The acquisition of Liverpool-based digital agency Rippleffect raised a few eyebrows. But this surprise was not based on the agency’s performance – far from it. The intrigue comes in the form of the buyer: Trinity Mirror. So what on earth is a newspape
Not because Rippleffect wasn’t ripe for acquisition – a brief glimpse at its recent new business successes would put pay that – but because, unlike most deals involving the acquisition of a specialist agency, this one had not come from a marketing communications group or network.
Rippleffect’s rich sports pedigree, along with leisure and retail, are said to have been key to the deal occurring.
The agency was formed in 1999 by managing director Ben Hatton with the backing of his father and former politician Derek Hatton and now has upwards of 40 staff and clients that include football clubs Everton, Celtic and Fulham; gym brand Total Fitness; and corporate firms such as Mercedes Benz and Littlewoods. In addition, The Drum broke the news last month that Rippleffect had been appointed to a three-year contract to manage the website of Arsenal FC.
For Trinity Mirror, it’s thought the opportunity to complement its own Sport Media business, which publishes a range of specialist sports titles including the matchday programmes of Liverpool and Everton football clubs, was a key factor in the approach.
Speaking at the time of the deal, Trinity Mirror CEO Sly Bailey said the acquisition “brings together Trinity Mirror’s specialist sports publications and Rippleffect’s specialist sports web development under one roof enabling us to substantially grow our revenues in this important sector.”
The most apparent thing about the deal, however, is that it appears to have left people with more questions than answers.
Having not been involved in the deal, Results International’s senior consultant Tony Walford is as curious as anyone about what happens next, particularly with the Rippleffect brand.
“The thing that is interesting about the deal is that it looks as if Trinity Mirror has bought a function rather than a stand alone business. It will be interesting to see what happens in terms of Rippleffect’s brand.”
Walford also notes the significance of a media organisation buying a digital agency. “It would appear on the face of it to be quite unusual,” he says, “we would be interested as to whether Trinity Mirror’s objective is to keep Rippleffect as a separate agency delivering services to clients, or whether the key driver of the acquisition is to acquire a function of web design.”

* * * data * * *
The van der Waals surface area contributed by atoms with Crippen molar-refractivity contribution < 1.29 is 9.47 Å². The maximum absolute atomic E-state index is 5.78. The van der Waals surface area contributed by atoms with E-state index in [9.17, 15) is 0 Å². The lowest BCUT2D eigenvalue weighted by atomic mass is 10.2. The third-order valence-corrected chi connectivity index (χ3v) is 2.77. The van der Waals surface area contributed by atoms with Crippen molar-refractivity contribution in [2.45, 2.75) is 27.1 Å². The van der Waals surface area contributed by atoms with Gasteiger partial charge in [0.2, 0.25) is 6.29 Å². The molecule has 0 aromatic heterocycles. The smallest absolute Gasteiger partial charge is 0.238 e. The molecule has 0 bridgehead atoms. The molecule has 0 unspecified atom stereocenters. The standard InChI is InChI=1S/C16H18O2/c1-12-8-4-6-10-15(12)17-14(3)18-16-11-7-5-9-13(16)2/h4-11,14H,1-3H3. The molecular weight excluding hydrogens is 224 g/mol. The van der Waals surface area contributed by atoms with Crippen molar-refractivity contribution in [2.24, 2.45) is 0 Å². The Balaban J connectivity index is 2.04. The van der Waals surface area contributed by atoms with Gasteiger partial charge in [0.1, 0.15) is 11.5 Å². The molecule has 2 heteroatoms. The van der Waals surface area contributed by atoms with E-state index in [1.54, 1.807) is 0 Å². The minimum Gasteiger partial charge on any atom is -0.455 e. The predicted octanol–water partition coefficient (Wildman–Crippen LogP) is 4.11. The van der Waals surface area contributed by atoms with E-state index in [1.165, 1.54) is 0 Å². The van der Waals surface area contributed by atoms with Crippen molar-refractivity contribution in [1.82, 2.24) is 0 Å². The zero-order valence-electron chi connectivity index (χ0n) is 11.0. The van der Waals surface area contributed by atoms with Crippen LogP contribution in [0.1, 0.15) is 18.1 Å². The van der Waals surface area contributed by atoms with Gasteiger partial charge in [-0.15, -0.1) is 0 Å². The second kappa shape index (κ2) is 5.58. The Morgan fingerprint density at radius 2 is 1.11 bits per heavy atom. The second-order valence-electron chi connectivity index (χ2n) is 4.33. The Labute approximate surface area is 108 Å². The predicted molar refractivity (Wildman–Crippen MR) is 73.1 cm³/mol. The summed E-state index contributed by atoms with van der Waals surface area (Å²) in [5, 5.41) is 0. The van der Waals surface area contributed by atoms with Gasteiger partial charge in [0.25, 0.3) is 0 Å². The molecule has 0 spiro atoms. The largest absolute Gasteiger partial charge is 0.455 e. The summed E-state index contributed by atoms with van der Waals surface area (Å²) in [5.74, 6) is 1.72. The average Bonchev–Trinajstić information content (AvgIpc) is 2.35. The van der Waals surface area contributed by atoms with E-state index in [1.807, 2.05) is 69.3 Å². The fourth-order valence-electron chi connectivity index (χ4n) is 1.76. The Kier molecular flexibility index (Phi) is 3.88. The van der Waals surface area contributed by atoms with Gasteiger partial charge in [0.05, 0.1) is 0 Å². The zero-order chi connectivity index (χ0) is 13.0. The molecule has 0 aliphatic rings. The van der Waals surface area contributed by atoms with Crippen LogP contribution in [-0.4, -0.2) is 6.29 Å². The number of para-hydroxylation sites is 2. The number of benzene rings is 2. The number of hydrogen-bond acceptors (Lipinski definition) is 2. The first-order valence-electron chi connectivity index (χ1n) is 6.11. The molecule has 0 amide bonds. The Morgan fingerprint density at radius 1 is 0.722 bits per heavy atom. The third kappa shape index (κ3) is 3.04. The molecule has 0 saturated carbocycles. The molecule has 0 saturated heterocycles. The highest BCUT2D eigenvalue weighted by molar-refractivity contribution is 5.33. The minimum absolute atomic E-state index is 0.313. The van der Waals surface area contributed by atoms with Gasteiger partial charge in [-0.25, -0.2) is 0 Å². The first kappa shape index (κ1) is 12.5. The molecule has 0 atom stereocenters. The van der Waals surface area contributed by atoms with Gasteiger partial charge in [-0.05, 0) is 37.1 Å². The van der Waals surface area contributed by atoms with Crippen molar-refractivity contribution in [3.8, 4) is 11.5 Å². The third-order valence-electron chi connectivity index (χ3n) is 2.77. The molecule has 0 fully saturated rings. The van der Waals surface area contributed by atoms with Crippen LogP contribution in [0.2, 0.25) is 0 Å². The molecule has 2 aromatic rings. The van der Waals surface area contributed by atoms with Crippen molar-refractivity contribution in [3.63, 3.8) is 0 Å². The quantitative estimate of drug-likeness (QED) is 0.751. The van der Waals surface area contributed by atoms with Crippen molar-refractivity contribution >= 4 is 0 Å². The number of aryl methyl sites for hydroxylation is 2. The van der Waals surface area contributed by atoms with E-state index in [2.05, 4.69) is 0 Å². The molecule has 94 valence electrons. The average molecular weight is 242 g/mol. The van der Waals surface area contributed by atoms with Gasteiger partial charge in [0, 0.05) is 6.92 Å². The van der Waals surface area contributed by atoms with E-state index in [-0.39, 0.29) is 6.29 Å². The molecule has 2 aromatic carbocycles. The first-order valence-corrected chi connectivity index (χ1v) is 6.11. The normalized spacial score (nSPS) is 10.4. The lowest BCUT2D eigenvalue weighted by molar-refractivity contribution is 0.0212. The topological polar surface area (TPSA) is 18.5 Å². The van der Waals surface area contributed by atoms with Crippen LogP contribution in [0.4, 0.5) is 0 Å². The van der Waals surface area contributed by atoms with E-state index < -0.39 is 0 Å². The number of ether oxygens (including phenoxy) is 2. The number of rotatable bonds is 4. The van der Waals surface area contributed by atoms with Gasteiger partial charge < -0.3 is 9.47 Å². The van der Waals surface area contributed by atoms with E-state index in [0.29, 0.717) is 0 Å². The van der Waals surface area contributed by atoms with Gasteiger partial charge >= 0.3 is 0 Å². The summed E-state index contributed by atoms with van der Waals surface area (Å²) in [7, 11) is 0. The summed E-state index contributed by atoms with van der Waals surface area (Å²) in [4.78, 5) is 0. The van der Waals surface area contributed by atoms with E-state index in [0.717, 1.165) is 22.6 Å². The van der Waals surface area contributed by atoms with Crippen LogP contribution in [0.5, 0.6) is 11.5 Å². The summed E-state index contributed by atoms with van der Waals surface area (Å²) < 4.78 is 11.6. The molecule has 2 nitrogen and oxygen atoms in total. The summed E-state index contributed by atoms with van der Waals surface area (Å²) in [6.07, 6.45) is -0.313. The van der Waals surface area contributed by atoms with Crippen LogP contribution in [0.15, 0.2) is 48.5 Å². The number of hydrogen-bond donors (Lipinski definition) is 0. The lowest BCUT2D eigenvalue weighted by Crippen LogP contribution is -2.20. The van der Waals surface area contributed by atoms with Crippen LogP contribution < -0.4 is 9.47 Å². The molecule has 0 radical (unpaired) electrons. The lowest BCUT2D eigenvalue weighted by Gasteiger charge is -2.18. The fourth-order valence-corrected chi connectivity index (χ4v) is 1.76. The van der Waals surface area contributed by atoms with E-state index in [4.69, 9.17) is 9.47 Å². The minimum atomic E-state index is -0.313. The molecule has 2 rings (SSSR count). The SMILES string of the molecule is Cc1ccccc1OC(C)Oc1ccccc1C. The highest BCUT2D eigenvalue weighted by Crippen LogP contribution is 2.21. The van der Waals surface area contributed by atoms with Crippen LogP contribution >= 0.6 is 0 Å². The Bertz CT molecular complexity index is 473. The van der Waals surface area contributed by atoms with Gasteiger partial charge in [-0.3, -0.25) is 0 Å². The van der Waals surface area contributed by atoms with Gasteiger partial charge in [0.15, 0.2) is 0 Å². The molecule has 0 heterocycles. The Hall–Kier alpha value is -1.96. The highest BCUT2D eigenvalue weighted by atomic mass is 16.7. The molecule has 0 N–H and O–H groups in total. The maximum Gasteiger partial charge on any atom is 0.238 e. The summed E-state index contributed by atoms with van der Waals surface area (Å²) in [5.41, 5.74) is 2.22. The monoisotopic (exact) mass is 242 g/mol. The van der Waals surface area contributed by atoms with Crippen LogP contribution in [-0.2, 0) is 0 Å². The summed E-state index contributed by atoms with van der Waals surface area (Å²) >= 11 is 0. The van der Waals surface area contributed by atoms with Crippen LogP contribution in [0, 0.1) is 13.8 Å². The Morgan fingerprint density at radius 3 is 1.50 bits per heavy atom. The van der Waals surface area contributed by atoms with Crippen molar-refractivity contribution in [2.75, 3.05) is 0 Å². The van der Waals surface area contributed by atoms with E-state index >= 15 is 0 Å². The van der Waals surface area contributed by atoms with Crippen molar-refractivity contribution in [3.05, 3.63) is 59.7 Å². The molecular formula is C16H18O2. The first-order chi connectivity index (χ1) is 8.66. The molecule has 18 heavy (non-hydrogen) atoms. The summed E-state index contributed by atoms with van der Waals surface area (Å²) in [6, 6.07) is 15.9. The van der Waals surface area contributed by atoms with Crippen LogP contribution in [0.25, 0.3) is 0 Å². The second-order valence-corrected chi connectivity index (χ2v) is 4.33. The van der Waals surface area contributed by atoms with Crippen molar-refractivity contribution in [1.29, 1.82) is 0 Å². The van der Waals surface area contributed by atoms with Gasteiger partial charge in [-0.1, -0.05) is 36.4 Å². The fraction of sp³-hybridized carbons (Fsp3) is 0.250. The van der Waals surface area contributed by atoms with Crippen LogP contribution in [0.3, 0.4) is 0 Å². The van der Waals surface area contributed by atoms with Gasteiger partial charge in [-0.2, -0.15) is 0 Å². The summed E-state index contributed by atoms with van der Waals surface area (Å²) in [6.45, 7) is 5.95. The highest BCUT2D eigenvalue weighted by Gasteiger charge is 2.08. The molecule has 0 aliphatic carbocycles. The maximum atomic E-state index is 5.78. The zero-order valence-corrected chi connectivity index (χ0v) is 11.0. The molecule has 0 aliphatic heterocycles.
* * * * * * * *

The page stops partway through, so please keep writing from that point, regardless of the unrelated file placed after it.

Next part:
Answers so far have not been the most forthcoming. Hatton says it’s business as usual for now, but appears to be leaving the dust to settle before any dramatic changes – if any – are announced. Trinity Mirror spokespeople were also unavailable at the time of going to press, leaving Walford, like the rest of us, guessing what will happen next.
“My gut feel,” says Walford, “is that Trinity Mirror has bought a function and they want to move more into the online space as they realise its power. The acquisition of Rippleffect is a good fit in terms of what they do, especially relating to sports.
“Either way, it looks as though Trinity Mirror wants to increase its online capability alongside its press capability. The question for me would be what is going to happen to the Rippleffect brand.”
Rose Lewis of Pembridge Partners is equally as intrigued about the deal, but acknowledges that it’s not the first of its kind.
“It’s an interesting move for a publisher,” she says, “but Trinity Mirror isn’t the first to move into digital in this way. Reuters and News International have both invested in the digital arena, but that is going back a bit. In fact, it’s quite an old school acquisition. But perhaps that’s to be expected from an old school publisher.
“For Rippleffect, it allows for them to accelerate its growth more than it perhaps would have been able to and being part of a publishing firm will undoubtedly present some interesting opportunities.”
Undoubtedly, one of the biggest talking points has been the price. At £5.8m - the first £3.2m upfront and a further £2.6m dependent upon “specified operating targets” over the next three years – it’s not difficult to see why eyebrows have been raised. Not least of all because, between them, Derek and Ben Hatton owned 80 percent of the agency.
So what do the experts make of the price?
After number crunching out loud, Lewis suggests Trinity Mirror may have over-valued the agency by about 10 percent, although she is quick to point out that without being involved in the deal, the price is difficult to comment on. “I did, however, notice they’ve announced that sales are expected to hit around £3m, which means the agency must be very productive. You can see the attraction if this is the case.”
Over the last two years the marketing industry has been home to several big money deals, mostly involving marketing communications groups and networks, but Lewis believes that, while scarce, “lateral deals” are worth considering by agencies looking to sell up.
“Inevitably, most agencies look to more conventional deals with another agency or agency buying group because they’re seen as a safe bet – particularly from a culture point of view.
“The kind of lateral deal we’re talking about here with Rippleffect and Trinity Mirror only comes about occasionally in the marketing industry. But if the selling agency is smart enough to attract a big player, like in this case, then it must be doing something right.
“If agencies, especially digital agencies, are willing to look on a wider scale when it comes to being acquired, it could be very lucrative for those involved.”